One (of many) of my great pleasures traveling in Italy is eating fresh sardines and anchovies along the coast, whether baked, brined or any other way. Thankfully, anchovies are plentiful -- and often out of local waters -- in the Bay Area. The anchovy, in particular, gets a bum rap as a too-salty pizza topping. That's too bad, because it's fantastically flavorful in the right preparation. Here are three places doing anchovies proud, with their own unique takes on one of the most healthy of fishes.Read more »
Whiskies of the World is a little smaller in scope and selection than Whiskyfest, both of which come to few cities in America -- and we're lucky to always be one of them. On March 27, WoW, as Whiskies of the World is known, was chaotic and overly packed in a Hotel Nikko ballroom. Read more »
Who says you can't get a proper pastrami sandwich in the Bay Area? Granted, that's one of the things I miss most from days growing up in Jersey when my Dad would take us to the city for pastrami at Carnegie Deli. You have to hunt here but there are a few gems, besides classic Miller's East Coast Deli. P.S. I'm wishing Orson would bring back its unparalleled pastrami and kraut pizza.
Spring is here, in fits and starts, and it's a time for fresh inspiration. Whether you're intrigued by curing fish, bottling homemade condiments, growing pineapple guava on your rooftop, or baking Chinese almond cookies, here's some special books to walk you through it.
Jam It, Pickle It, Cure It by Karen Solomon One of the best (comprehensive but approachable) books I've ever seen in the D.I.Y. food realm, Karen Solomon's Jam It, Pickle It, Cure It covers a wide range of possible projects with appealing, natural photos. Solomon (a former Guardian alum, by the way), presents instructions and storage details for brining olives and kimchee, bottling dressings and mustard, preserving bacon or jerky, making jams. Popsicles have their own delectable section -- coconut cream pops, anyone?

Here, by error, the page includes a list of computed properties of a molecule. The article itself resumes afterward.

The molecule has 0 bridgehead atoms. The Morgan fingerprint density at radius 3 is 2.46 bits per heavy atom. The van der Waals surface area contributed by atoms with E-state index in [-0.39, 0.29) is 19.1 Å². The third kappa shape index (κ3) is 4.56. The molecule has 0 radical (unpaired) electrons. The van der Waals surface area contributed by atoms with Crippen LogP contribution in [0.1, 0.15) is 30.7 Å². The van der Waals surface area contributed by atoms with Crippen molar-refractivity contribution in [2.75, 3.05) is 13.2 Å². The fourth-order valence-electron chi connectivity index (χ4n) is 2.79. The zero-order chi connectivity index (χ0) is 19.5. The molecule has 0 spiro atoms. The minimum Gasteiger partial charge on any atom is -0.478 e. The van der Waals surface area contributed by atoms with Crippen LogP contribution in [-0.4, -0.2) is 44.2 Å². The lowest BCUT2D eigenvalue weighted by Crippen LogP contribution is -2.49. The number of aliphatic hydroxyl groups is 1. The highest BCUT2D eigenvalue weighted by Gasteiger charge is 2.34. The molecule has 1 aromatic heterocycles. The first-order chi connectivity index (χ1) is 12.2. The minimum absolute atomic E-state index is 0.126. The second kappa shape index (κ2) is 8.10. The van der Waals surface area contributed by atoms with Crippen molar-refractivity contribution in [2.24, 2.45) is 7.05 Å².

No, they're not serving an Easter brunch, but with new chef, Matt Kerley, announced just this week, it's as good a day as any to visit Magnolia Pub ... especially if beer and Scotch duck eggs sound more your speed than a froufrou Easter menu. Kerley keeps the gastropub and farm-to-table approach intact, ever looking for ways to utilize all animal parts in his cooking (from local farms, of course).
As Passover begins tonight through next Monday, here's a few places where you know you can eat quite well and stay quite kosher:
4/5 - SLOW FOOD Seder at Mission Beach Cafe Heeb magazine teams up with one of my favorite neighborhood restaurants, Mission Beach Café for a Slow Food Seder. Yes, that's slow food principles, modern cooking sensibilities, traditional Jewish dishes. In fact, with each course, you have the choice of traditional or California-style dishes, each made with local ingredients. Will it be smoked black cod with potato kugel or matzo flatbread with haroset, balsamic reduction, basil scallion pesto and messo seco cheese?
This weekend affords the last of a series of Hawaiian escapes here in San Francisco, especially Aloha Fridays at Gordon Biersch, which would be especially idyllic in the Spring gorgeousness we've been experiencing.
But it's also a time to dream of stealing away to the islands not just for drinks but for food. A recent event at Burlingame’s striking Sub-Zero & Wolf Showroom highlighted the locavore, farm-fresh movements infusing Hawaii's culinary scene with new life.
The Liberties Bar & Restaurant has always been a welcome respite from some Irish bars: a place where you can kick it up with friends but not so rowdy that you can't have conversation or a reflective pint. (I particularly like the room tucked to the side with quotes painted on the walls.) It celebrates St. Patty's all week long with a special Irish menu and long pours of Guinness, Kilkenny, Smithwick's and Harp. Oh, there's also plenty of Irish whiskey, like Midleton Rare 21 year, Red Breast 12 year and Black Bush. Irish brunch, beer and whiskey flights round out the week, along with live music on St. Patrick's Day.
Food lovers can be film lovers, too. So in an unconventional "Appetite" this week, we go to the Oscars. Despite unworthy nominees and a slew of lackluster films, as a lifelong film fanatic, I still relish the event every year. There's fun in joining with like-minded film buffs and fashion hounds to rave and rant about all the missteps or underdogs who should have won. And I'll take any excuse to dress up.
This year I'm hoping the dynamic duo hosting team of Alec Baldwin and Steve Martin will add some spark to the hours' long telecast. I'm more skeptical about the first go-round of 10 Best Picture nominees, however. We may not be Hollywood, but SF still gets into the act with events to suit everyone: those who want to enjoy the Oscars in style and those who want to bash the hell out of them. Read more »